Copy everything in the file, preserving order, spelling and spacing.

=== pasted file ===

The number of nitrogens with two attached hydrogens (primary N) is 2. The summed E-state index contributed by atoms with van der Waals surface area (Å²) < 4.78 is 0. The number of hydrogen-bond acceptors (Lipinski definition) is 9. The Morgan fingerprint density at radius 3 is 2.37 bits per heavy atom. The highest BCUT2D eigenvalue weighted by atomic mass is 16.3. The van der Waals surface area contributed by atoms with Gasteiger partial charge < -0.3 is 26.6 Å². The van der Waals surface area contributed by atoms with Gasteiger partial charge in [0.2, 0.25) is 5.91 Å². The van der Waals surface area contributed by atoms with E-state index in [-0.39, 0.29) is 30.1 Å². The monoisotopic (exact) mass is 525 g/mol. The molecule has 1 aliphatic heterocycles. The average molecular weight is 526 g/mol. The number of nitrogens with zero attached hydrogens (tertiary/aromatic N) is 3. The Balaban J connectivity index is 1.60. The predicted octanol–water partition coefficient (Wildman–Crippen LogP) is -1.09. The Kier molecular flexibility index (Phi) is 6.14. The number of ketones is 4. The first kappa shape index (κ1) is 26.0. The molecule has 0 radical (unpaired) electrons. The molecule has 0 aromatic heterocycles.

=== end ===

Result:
The number of nitrogens with two attached hydrogens (primary N) is 2. The summed E-state index contributed by atoms with van der Waals surface area (Å²) < 4.78 is 0. The number of hydrogen-bond acceptors (Lipinski definition) is 9. The Morgan fingerprint density at radius 3 is 2.37 bits per heavy atom. The highest BCUT2D eigenvalue weighted by atomic mass is 16.3. The van der Waals surface area contributed by atoms with Gasteiger partial charge < -0.3 is 26.6 Å². The van der Waals surface area contributed by atoms with Gasteiger partial charge in [0.2, 0.25) is 5.91 Å². The van der Waals surface area contributed by atoms with E-state index in [-0.39, 0.29) is 30.1 Å². The monoisotopic (exact) mass is 525 g/mol. The molecule has 1 aliphatic heterocycles. The average molecular weight is 526 g/mol. The number of nitrogens with zero attached hydrogens (tertiary/aromatic N) is 3. The Balaban J connectivity index is 1.60. The predicted octanol–water partition coefficient (Wildman–Crippen LogP) is -1.09. The Kier molecular flexibility index (Phi) is 6.14. The number of ketones is 4. The first kappa shape index (κ1) is 26.0. The molecule has 0 radical (unpaired) electrons. The molecule has 0 aromatic heterocycles.